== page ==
I mentioned that genetic sequencing is now one of the important tools used in systematics. However up until now this has been problematic when working with early human specimens, or close relatives. This is because the technique involved multiplying up small fragments of DNA and so even a tiny amount of contamination from a modern human (eg an archaeologist who handled the bones) could become a huge problem if this contaminant were multiplied.
'Using the remains of humans that lived in Russia about 30,000 years ago, Svante Pääbo and his colleagues now make use of the latest DNA sequencing (i.e., reading the sequence of bases that make up the DNA strands) techniques to overcome this problem. These techniques, known as "second-generation sequencing," enable the researchers to "read" directly from ancient DNA molecules, without having to use probes to multiply the DNA. Moreover, they can read from very short sequence fragments that are typical of DNA ancient remains because over time the DNA strands tend to break up. By contrast, DNA that is younger and only recently came in contact with the sample would consist of much longer fragments. This and other features, such as the chemical damage incurred by ancient as opposed to modern DNA, effectively enabled the researchers to distinguish between genuine ancient DNA molecules and modern contamination. "We can now do what I thought was impossible just a year ago -- determine reliable DNA sequences from modern humans -- but this is still possible only from very well-preserved specimens," says Pääbo.'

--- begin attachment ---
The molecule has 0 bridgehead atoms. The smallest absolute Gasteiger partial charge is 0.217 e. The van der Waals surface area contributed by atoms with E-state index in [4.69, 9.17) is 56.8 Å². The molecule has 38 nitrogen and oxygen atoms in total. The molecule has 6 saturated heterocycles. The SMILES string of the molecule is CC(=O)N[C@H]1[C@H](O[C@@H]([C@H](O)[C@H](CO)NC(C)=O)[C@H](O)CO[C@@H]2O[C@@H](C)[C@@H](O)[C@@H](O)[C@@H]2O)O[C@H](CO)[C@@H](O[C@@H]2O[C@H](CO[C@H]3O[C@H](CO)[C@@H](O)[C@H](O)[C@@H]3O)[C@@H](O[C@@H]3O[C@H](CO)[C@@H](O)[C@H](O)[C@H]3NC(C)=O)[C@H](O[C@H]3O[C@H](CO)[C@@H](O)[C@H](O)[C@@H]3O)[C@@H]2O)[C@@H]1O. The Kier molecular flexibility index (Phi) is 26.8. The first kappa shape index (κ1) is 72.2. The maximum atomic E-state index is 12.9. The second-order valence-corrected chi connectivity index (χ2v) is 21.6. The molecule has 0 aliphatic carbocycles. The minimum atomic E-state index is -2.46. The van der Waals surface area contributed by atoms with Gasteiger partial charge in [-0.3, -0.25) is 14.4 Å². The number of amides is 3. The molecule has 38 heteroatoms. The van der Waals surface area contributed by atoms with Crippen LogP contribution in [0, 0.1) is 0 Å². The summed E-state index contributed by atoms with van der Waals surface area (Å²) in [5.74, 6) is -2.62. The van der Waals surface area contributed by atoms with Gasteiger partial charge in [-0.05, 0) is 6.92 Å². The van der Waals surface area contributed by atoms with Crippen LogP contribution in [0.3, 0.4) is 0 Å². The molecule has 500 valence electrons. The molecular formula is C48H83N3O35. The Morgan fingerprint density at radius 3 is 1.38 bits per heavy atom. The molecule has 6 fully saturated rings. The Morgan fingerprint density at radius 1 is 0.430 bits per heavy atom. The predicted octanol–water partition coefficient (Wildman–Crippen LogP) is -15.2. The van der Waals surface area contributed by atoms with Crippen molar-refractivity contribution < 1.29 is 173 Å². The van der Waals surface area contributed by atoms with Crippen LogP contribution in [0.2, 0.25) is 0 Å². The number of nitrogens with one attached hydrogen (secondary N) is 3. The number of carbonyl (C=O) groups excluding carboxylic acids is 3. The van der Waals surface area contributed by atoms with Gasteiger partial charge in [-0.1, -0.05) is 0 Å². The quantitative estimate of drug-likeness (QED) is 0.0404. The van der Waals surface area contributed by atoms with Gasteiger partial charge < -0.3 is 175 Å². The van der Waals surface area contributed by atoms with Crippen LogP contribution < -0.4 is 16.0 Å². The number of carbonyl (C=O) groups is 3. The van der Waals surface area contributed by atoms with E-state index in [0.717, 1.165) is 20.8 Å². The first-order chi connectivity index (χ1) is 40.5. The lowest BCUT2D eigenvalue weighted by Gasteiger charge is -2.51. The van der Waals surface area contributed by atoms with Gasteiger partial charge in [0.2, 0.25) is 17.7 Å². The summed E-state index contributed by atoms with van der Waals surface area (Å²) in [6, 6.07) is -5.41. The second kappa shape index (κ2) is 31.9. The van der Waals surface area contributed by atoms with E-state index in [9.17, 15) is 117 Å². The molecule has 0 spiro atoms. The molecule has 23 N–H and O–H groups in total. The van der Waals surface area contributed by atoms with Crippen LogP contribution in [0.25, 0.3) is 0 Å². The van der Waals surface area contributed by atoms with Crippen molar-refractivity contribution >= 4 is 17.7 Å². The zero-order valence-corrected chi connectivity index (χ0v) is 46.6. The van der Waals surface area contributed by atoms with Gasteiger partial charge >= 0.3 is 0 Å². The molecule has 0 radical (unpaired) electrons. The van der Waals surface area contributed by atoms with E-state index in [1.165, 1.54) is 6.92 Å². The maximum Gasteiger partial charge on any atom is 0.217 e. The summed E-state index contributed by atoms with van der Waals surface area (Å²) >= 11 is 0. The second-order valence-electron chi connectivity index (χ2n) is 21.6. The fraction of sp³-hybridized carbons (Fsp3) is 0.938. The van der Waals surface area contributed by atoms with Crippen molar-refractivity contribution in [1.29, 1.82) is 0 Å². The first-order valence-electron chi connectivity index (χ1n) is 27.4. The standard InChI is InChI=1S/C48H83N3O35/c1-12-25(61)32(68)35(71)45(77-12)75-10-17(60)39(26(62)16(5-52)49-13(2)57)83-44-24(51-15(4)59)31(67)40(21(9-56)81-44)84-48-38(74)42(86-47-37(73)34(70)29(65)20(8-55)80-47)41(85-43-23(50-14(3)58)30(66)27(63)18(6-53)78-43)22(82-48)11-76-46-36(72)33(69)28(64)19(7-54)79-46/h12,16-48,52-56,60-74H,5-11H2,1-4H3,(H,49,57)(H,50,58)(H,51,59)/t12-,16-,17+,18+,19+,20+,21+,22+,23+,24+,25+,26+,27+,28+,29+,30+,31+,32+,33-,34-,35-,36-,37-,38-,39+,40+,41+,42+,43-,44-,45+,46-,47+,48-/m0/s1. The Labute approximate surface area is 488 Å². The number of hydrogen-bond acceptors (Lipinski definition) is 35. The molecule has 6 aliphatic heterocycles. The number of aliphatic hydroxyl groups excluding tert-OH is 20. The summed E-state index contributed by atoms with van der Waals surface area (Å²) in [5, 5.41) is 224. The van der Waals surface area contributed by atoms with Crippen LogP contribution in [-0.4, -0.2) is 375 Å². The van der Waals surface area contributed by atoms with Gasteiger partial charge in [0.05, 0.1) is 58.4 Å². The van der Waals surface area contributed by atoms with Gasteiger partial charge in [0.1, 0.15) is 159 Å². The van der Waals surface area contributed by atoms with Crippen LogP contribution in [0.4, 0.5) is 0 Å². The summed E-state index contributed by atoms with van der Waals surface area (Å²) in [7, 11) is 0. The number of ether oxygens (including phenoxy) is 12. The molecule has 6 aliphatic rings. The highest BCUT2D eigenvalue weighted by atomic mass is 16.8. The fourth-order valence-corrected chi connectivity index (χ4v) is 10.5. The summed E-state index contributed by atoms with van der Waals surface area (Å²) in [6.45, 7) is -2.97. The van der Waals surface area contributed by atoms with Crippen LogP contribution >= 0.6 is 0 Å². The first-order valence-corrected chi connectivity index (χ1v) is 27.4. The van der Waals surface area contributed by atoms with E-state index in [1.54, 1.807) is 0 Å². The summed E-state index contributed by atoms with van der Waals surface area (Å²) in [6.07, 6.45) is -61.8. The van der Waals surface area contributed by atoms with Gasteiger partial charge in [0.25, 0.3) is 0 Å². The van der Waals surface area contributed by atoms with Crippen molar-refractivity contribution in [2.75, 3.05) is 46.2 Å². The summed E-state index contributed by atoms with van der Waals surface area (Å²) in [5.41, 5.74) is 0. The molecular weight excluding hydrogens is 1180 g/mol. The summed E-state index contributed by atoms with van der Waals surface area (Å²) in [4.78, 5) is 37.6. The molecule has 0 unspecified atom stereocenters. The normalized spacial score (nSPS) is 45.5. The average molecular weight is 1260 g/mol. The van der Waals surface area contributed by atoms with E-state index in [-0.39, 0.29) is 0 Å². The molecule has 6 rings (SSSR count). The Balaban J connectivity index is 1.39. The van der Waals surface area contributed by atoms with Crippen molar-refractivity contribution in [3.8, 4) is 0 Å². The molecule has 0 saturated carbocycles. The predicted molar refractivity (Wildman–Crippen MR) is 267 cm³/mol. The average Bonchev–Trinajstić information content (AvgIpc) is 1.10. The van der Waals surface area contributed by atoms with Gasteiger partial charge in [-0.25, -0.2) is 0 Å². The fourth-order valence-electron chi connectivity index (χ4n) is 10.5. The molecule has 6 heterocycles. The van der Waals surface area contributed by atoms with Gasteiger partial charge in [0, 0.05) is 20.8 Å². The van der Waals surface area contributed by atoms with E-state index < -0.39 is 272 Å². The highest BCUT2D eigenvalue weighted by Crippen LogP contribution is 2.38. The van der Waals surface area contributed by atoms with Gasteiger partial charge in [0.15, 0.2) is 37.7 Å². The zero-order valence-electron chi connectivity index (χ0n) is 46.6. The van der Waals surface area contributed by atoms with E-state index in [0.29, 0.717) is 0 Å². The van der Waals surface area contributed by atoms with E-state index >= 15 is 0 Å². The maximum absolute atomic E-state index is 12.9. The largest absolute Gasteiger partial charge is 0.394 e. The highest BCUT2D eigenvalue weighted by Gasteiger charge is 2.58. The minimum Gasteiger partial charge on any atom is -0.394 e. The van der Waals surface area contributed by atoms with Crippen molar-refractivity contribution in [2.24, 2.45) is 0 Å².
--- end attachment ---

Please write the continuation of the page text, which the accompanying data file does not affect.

The paper is in the Jan 12 edition of Current Biology and there's a more popular write up on the ScienceDaily website.